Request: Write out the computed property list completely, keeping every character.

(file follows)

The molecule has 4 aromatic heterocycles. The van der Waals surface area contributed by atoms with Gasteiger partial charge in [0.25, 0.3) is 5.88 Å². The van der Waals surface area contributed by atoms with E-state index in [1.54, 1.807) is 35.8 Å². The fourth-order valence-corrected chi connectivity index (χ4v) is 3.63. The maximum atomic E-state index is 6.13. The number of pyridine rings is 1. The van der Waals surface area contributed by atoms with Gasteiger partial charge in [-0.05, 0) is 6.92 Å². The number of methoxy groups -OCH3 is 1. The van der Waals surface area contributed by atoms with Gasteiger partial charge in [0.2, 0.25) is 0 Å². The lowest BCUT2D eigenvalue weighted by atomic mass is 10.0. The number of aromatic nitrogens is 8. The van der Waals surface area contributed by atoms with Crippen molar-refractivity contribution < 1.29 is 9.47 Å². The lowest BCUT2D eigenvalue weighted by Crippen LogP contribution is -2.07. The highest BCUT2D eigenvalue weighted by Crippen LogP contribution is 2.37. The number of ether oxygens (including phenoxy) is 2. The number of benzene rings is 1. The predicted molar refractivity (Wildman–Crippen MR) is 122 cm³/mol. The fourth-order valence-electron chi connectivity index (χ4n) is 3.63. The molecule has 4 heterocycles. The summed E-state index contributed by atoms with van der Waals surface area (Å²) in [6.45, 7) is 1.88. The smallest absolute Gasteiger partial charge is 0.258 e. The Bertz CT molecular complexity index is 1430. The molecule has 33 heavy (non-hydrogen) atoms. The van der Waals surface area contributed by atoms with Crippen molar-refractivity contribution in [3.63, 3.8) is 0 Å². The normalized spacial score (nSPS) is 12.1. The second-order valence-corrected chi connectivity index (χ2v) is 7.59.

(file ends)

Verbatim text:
The molecule has 4 aromatic heterocycles. The van der Waals surface area contributed by atoms with Gasteiger partial charge in [0.25, 0.3) is 5.88 Å². The van der Waals surface area contributed by atoms with E-state index in [1.54, 1.807) is 35.8 Å². The fourth-order valence-corrected chi connectivity index (χ4v) is 3.63. The maximum atomic E-state index is 6.13. The number of pyridine rings is 1. The van der Waals surface area contributed by atoms with Gasteiger partial charge in [-0.05, 0) is 6.92 Å². The number of methoxy groups -OCH3 is 1. The van der Waals surface area contributed by atoms with Gasteiger partial charge in [0.2, 0.25) is 0 Å². The lowest BCUT2D eigenvalue weighted by atomic mass is 10.0. The number of aromatic nitrogens is 8. The van der Waals surface area contributed by atoms with Crippen molar-refractivity contribution < 1.29 is 9.47 Å². The lowest BCUT2D eigenvalue weighted by Crippen LogP contribution is -2.07. The highest BCUT2D eigenvalue weighted by Crippen LogP contribution is 2.37. The number of ether oxygens (including phenoxy) is 2. The number of benzene rings is 1. The predicted molar refractivity (Wildman–Crippen MR) is 122 cm³/mol. The fourth-order valence-electron chi connectivity index (χ4n) is 3.63. The molecule has 4 heterocycles. The summed E-state index contributed by atoms with van der Waals surface area (Å²) in [6.45, 7) is 1.88. The smallest absolute Gasteiger partial charge is 0.258 e. The Bertz CT molecular complexity index is 1430. The molecule has 33 heavy (non-hydrogen) atoms. The van der Waals surface area contributed by atoms with Crippen molar-refractivity contribution in [3.63, 3.8) is 0 Å². The normalized spacial score (nSPS) is 12.1. The second-order valence-corrected chi connectivity index (χ2v) is 7.59.